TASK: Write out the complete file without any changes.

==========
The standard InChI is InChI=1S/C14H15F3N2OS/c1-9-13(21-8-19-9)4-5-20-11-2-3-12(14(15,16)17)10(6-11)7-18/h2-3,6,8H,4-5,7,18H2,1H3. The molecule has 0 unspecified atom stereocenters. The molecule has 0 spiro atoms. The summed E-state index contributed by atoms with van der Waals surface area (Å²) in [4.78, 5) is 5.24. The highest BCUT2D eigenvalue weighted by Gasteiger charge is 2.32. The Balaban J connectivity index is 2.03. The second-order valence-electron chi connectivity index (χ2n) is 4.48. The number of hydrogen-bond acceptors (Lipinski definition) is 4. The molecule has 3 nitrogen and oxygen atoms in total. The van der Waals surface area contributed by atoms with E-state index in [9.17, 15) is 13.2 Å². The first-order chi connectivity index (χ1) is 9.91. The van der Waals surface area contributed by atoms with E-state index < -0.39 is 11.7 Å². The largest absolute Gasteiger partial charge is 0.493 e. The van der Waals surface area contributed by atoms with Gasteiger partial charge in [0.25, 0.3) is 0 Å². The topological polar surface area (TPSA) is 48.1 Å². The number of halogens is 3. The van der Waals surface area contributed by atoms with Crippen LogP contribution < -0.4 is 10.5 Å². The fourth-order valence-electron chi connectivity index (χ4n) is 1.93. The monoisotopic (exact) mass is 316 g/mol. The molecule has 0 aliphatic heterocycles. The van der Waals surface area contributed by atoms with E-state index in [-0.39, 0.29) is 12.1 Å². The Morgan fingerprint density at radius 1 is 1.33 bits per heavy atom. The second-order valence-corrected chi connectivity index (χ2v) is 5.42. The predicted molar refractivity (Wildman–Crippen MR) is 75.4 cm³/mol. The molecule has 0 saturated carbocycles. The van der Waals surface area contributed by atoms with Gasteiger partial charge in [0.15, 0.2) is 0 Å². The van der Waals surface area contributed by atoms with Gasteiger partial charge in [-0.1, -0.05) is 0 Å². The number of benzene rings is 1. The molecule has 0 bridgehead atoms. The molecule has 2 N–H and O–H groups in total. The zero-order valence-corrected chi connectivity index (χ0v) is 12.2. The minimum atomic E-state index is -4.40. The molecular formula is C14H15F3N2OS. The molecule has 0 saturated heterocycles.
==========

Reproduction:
The standard InChI is InChI=1S/C14H15F3N2OS/c1-9-13(21-8-19-9)4-5-20-11-2-3-12(14(15,16)17)10(6-11)7-18/h2-3,6,8H,4-5,7,18H2,1H3. The molecule has 0 unspecified atom stereocenters. The molecule has 0 spiro atoms. The summed E-state index contributed by atoms with van der Waals surface area (Å²) in [4.78, 5) is 5.24. The highest BCUT2D eigenvalue weighted by Gasteiger charge is 2.32. The Balaban J connectivity index is 2.03. The second-order valence-electron chi connectivity index (χ2n) is 4.48. The number of hydrogen-bond acceptors (Lipinski definition) is 4. The molecule has 3 nitrogen and oxygen atoms in total. The van der Waals surface area contributed by atoms with E-state index in [9.17, 15) is 13.2 Å². The first-order chi connectivity index (χ1) is 9.91. The van der Waals surface area contributed by atoms with E-state index < -0.39 is 11.7 Å². The largest absolute Gasteiger partial charge is 0.493 e. The van der Waals surface area contributed by atoms with Gasteiger partial charge in [0.25, 0.3) is 0 Å². The topological polar surface area (TPSA) is 48.1 Å². The number of halogens is 3. The van der Waals surface area contributed by atoms with Crippen LogP contribution < -0.4 is 10.5 Å². The fourth-order valence-electron chi connectivity index (χ4n) is 1.93. The monoisotopic (exact) mass is 316 g/mol. The molecule has 0 aliphatic heterocycles. The van der Waals surface area contributed by atoms with E-state index in [-0.39, 0.29) is 12.1 Å². The Morgan fingerprint density at radius 1 is 1.33 bits per heavy atom. The second-order valence-corrected chi connectivity index (χ2v) is 5.42. The predicted molar refractivity (Wildman–Crippen MR) is 75.4 cm³/mol. The molecule has 0 saturated carbocycles. The van der Waals surface area contributed by atoms with Gasteiger partial charge in [0.15, 0.2) is 0 Å². The van der Waals surface area contributed by atoms with Gasteiger partial charge in [-0.1, -0.05) is 0 Å². The number of benzene rings is 1. The molecule has 0 bridgehead atoms. The molecule has 2 N–H and O–H groups in total. The zero-order valence-corrected chi connectivity index (χ0v) is 12.2. The minimum atomic E-state index is -4.40. The molecular formula is C14H15F3N2OS. The molecule has 0 saturated heterocycles.